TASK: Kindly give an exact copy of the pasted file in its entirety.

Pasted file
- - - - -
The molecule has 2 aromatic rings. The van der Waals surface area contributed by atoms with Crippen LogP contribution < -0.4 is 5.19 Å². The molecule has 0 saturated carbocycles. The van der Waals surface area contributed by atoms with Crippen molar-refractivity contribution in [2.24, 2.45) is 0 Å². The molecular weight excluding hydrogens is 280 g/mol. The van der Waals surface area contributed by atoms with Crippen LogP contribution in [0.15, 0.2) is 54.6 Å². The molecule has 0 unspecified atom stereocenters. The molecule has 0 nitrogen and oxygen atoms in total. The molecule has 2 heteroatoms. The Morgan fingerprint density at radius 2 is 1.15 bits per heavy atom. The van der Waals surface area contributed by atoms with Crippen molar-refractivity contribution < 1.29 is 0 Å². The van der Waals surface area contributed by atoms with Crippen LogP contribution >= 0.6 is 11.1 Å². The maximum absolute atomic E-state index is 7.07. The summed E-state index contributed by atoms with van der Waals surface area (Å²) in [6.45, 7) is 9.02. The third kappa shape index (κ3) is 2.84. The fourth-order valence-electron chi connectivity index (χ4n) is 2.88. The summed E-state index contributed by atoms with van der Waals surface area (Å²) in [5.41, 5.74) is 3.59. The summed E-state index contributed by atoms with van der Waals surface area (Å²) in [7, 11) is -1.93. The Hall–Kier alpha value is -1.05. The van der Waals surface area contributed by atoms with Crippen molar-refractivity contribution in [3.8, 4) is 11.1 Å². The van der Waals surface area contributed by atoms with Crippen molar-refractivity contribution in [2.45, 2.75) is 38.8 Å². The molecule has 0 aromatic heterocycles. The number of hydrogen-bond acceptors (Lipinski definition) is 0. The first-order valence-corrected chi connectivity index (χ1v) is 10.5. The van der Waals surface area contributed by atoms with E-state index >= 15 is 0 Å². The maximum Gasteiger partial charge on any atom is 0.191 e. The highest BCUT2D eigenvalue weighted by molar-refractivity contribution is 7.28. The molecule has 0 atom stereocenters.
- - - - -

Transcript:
The molecule has 2 aromatic rings. The van der Waals surface area contributed by atoms with Crippen LogP contribution < -0.4 is 5.19 Å². The molecule has 0 saturated carbocycles. The van der Waals surface area contributed by atoms with Crippen molar-refractivity contribution in [2.24, 2.45) is 0 Å². The molecular weight excluding hydrogens is 280 g/mol. The van der Waals surface area contributed by atoms with Crippen LogP contribution in [0.15, 0.2) is 54.6 Å². The molecule has 0 unspecified atom stereocenters. The molecule has 0 nitrogen and oxygen atoms in total. The molecule has 2 heteroatoms. The Morgan fingerprint density at radius 2 is 1.15 bits per heavy atom. The van der Waals surface area contributed by atoms with Crippen molar-refractivity contribution < 1.29 is 0 Å². The van der Waals surface area contributed by atoms with Crippen LogP contribution >= 0.6 is 11.1 Å². The maximum absolute atomic E-state index is 7.07. The summed E-state index contributed by atoms with van der Waals surface area (Å²) in [6.45, 7) is 9.02. The third kappa shape index (κ3) is 2.84. The fourth-order valence-electron chi connectivity index (χ4n) is 2.88. The summed E-state index contributed by atoms with van der Waals surface area (Å²) in [5.41, 5.74) is 3.59. The summed E-state index contributed by atoms with van der Waals surface area (Å²) in [7, 11) is -1.93. The Hall–Kier alpha value is -1.05. The van der Waals surface area contributed by atoms with Crippen molar-refractivity contribution in [3.8, 4) is 11.1 Å². The van der Waals surface area contributed by atoms with Crippen molar-refractivity contribution in [2.45, 2.75) is 38.8 Å². The molecule has 0 aromatic heterocycles. The number of hydrogen-bond acceptors (Lipinski definition) is 0. The first-order valence-corrected chi connectivity index (χ1v) is 10.5. The van der Waals surface area contributed by atoms with E-state index >= 15 is 0 Å². The maximum Gasteiger partial charge on any atom is 0.191 e. The highest BCUT2D eigenvalue weighted by molar-refractivity contribution is 7.28. The molecule has 0 atom stereocenters.